Go with the flow

If you’re interested in lock-free/multicore programming, make sure to visit Charles Bloom blog and read his Low Level Threading series. Table of contents is a good start. You’ll find plenty of valuable links there, always good to have them gathered in one place (if you’re not familiar with the topic, reserve two weeks, reading all this stuff may take some time). On top of that, some Relacy-tested code (I tend to agree that code that has not been extensively tested with some automatic suite, cannot be considered safe) and many good insights. Basic one, that cannot be stressed enough, is: fight the cause, not the result. Try to minimize/eliminate contention before introducing some fancy, light-weight mutexes or containers. If you’ve 100 threads fighting for access to single variable – you’re screwed anyway, switching from critical-section guarded to lock-free container will not save you.

Once again, there’s no silver bullet. If the underlying concept is broken, fix it first, before resorting to low-level tweaks. One useful pattern I found is dividing problem to the most simple elements. Usually, more complicated structures can be expressed as collection of more basic ones. Consider MPSC problem (multiple producers, single consumer). This is the case I encountered when coding C++ part of MemTracer.

I have multiple threads producing data (allocation info) and single thread consuming messages and sending them to C# analyzer. Canonical solution would be global queue, accessed by all producers and consumer. This obviously means high contention. However, we can try to simplify the scenario and take advantage of the fact there’s only one consumer. Every producer thread can output messages to its own queue (stored in TLS for example) and consumer grabs data from each queue in turn. It effectively transforms the problem to N SPSC (single producer, single consumer) containers instead of one MPMC. SPSC queue can be implemented in a much more efficient way, in fact, you won’t even need to use interlocked ops, all push/pop operations take few cycles only (depends on stored data, of course).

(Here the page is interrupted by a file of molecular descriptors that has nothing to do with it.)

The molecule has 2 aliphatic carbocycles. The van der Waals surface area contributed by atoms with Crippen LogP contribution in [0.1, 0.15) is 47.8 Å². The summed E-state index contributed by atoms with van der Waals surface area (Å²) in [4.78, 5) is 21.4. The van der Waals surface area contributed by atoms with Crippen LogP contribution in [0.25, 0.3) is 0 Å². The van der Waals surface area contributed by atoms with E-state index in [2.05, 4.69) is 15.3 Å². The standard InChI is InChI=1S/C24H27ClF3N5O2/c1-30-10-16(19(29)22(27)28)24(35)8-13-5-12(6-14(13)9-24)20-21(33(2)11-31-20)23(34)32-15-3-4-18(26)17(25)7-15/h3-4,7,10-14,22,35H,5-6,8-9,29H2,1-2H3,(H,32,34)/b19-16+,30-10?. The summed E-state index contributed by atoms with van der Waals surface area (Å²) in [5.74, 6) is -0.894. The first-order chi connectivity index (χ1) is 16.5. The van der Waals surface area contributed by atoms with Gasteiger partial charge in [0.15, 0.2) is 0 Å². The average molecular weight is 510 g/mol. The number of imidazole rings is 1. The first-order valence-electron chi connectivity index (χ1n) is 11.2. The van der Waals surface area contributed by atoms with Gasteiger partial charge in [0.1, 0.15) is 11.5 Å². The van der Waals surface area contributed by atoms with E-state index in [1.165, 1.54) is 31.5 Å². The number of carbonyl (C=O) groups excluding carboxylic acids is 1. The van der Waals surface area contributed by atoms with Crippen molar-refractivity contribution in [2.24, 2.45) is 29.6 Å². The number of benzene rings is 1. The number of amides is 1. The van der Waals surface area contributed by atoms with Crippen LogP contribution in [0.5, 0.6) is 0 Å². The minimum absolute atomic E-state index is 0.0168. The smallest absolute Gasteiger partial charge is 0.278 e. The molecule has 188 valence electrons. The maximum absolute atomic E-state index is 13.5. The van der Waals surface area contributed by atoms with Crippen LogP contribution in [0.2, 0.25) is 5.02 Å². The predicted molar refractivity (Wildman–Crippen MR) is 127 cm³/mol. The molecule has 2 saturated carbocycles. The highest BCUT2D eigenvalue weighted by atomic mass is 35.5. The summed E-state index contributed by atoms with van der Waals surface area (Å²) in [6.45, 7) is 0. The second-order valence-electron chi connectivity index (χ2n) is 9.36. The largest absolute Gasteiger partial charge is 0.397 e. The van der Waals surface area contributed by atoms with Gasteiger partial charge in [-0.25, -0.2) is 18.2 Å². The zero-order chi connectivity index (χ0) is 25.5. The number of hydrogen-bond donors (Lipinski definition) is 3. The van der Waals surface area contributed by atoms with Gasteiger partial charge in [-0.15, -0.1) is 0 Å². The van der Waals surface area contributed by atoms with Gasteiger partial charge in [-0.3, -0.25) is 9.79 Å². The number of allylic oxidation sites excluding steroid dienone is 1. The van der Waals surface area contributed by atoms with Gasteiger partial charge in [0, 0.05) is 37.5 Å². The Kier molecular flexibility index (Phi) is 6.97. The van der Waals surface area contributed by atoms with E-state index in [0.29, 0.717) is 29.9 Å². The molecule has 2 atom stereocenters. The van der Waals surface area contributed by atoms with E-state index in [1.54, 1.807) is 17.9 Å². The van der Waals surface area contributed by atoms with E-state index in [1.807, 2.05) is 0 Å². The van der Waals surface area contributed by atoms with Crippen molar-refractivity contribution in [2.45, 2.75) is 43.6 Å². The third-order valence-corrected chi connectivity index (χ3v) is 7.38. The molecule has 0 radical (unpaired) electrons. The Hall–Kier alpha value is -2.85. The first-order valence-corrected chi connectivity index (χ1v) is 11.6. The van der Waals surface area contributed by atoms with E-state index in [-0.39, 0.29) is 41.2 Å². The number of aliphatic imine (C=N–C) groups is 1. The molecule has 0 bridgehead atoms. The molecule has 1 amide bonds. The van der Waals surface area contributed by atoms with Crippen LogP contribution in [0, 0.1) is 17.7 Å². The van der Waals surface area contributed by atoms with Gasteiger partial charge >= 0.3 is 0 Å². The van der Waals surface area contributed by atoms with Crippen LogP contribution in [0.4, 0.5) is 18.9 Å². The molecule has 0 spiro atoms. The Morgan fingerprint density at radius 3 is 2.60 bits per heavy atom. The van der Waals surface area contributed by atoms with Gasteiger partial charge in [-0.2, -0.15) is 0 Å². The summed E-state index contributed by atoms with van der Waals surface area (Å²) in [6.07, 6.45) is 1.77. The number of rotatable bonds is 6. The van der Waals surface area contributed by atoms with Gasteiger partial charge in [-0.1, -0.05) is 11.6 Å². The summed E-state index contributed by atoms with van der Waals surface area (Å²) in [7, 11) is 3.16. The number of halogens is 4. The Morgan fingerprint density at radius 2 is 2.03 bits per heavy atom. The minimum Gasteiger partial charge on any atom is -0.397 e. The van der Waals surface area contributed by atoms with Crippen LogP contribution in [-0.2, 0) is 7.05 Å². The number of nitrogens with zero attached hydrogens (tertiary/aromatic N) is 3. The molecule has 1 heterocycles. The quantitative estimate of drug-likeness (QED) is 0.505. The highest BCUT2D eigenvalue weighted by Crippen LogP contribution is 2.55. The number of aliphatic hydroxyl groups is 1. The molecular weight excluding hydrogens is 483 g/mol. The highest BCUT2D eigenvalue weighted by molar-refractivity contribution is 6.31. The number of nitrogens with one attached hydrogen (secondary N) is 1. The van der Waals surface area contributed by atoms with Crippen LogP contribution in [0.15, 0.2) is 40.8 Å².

For example of such implementation see one of my previous notes. This is still not perfect, because it may stall when we’re producing faster than consuming, but this can be solved by using non-bounded container (…which in turn makes us to provide quick allocator, but that’s another story) or at least amortized by using bigger queue. Net result is not only much more effective, it’s also way simpler, easier and less bug-prone (SPSC vs MPMC).

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